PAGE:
Wondering when your corgi will calm down?!
Corgis are a big bundle of energy from puppyhood until adulthood (and then some!).
In this article, you’ll learn:
- Why corgis are so hyper and active
- At what age your corgi should start to mature
- Ways to calm down your corgi puppy
- How to tire and exercise your dog
These smart and stubborn dogs can be calculating, mischievous, and seemingly nonstop puppy action that’ll tire you out before you even put a dent into your corgi’s daily energy expenditure.
Sound good? Let’s dive right in.
Table of Contents
Corgis are active dogs
For first-time corgi owners, they often don’t expect this level of high energy from their puppy.
They often think that all they need to do is bring the dog on one or two walks and that’ll tire out the dog- ready for a full night’s sleep.
But then, they discover that even after the third walk of the day, the corgi puppy still has energy like no other.
This leads to many corgi owners wondering if corgis ever actually calm down. Or at what age do corgis outgrow their puppy stage. Or even what owners can do to keep their corgi exercised and entertained.
We’ll cover some of the most common questions and suggestions here.
The answers given here are not to be set in stone, as most of them are suggestions gathered from personal experience and opinions of everyday corgi owners.
Are corgis calm dogs?
No, generally not.
Corgis are extremely active (it’s in their genes to be herding dogs) and thus require constant attention, exercise, and food. They’re excited, loud, agile, and vocal.
Some owners have even stated that their corgi is out of control, let alone about to abandon and give up on the puppy!
If you’re looking for a puppy that requires minimal care and attention and will be happy sitting in a lap all day- look elsewhere.
The majority of corgis are anything but calm and will require a significant portion of your daily time to raise for the next 24 months.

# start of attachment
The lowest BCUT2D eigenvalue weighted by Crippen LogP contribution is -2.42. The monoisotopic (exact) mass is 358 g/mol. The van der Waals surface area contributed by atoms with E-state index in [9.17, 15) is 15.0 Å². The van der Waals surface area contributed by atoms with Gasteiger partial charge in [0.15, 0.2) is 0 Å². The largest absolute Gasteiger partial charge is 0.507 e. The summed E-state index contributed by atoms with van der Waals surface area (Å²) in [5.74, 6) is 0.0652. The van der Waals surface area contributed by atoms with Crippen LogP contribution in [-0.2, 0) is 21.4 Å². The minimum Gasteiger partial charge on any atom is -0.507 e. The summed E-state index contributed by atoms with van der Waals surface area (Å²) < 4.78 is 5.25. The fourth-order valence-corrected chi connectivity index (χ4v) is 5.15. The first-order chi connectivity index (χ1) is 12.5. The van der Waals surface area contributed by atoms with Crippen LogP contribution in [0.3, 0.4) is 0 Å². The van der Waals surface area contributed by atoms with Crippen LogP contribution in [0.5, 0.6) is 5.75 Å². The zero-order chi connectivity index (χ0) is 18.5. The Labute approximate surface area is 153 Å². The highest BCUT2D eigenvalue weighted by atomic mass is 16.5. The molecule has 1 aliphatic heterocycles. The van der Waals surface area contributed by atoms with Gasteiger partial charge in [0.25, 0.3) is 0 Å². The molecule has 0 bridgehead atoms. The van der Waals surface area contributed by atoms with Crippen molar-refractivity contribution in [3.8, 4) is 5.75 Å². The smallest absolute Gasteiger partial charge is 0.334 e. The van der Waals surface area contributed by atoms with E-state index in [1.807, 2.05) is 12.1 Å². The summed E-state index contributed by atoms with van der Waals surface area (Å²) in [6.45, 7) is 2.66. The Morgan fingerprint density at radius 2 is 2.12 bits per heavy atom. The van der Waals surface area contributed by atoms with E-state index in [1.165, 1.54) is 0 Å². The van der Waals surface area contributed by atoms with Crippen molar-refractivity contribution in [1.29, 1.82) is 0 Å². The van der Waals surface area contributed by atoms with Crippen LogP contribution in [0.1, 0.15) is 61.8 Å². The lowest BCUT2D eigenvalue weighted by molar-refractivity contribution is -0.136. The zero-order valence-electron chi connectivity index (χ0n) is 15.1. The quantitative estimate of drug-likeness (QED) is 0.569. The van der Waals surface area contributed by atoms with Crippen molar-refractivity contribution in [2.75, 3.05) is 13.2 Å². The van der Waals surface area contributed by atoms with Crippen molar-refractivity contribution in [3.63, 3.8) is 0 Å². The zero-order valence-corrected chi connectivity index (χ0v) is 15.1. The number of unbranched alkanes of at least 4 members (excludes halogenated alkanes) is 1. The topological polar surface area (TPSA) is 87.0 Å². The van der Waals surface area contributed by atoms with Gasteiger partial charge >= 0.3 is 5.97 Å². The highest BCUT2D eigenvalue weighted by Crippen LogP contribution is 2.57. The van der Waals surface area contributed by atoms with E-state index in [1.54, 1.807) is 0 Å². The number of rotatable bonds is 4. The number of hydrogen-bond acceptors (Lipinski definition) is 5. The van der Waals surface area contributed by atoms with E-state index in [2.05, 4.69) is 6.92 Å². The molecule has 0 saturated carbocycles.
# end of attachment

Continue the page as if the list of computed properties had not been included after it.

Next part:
When do corgis mature and calm down?
Just like human personalities, there is no exact date or age when a corgi will begin to show signs of calmness.
They don’t settle down that quickly, and some corgis may never fully settle in terms of activity.
Some owners have reported that their corgis started to calm down around 1 to 2 years of age. In the beginning, it can be very difficult to handle a corgi puppy.
It just may very well be a second job for many new owners, given the sheer amount of attention, work, and care that must be given to take care of it.
You may not be able to watch TV, read, or even eat with all the constant attention you need to give the puppy.
The early end of the spectrum seems to be right around the 8-month mark, with most owners reporting around the 2-year mark.
Corgis are extremely active dogs, so it’ll take quite some time before the puppy calms down. If this is something you’re trying to rush, it’s entirely dependent on the dog’s personality.
How you raise the dog has little effect on how quickly or slowly the dog takes to mature. New owners are very surprised at how much energy corgi puppies really have.
My corgi is extremely calm- is it normal?
Yes, some corgis can be calm straight from birth and this is normal.
Although most corgi puppies are raucous and nonstop mischief-makers, some puppies are actually very calm and can be a pleasure to care for straight from the start.
Just like human babies that can be calm and not quarrelsome, there are definitely corgi puppies out there that are of similar effect.
However, most corgi puppies will be hyper and aggressive with a lack of calmness until around 2 years of age.
So enjoy your calm corgi and admire that splooting.
How to calm down a corgi
If your corgi is hyper and constantly bouncing around, there’s not much you can do to directly influence this behavior as it’s normal for most puppies no matter the breed.
What you can do is raise it properly so that it’ll settle down into a mature adult that obeys commands and listens to its owner. If nothing is done, the dog may grow up thinking that wrongful behaviors are OK and continue to be destructive even as a corgi adult.
Here are some things you can do at home to calm down your corgi puppy.
Provide a safe place
If your corgi has an established area that it usually sleeps in, move your dog to that area. It’ll recognize that it’s bedtime and possibly settle down.
This means using some soft blankets, the dog bed or create, or whatever other materials your dog is used to remind the dog it’s safe.
Your corgi will associate these materials with sleep, which is a low energy activity and may help calm down your puppy.
This will help alleviate stress, which in turn helps with everything else from healthy shedding to appetitive.
Don’t hype your dog
This can be obvious, but if you want to calm your corgi down, you should act calm also. Corgis will feed off the energy from their environment.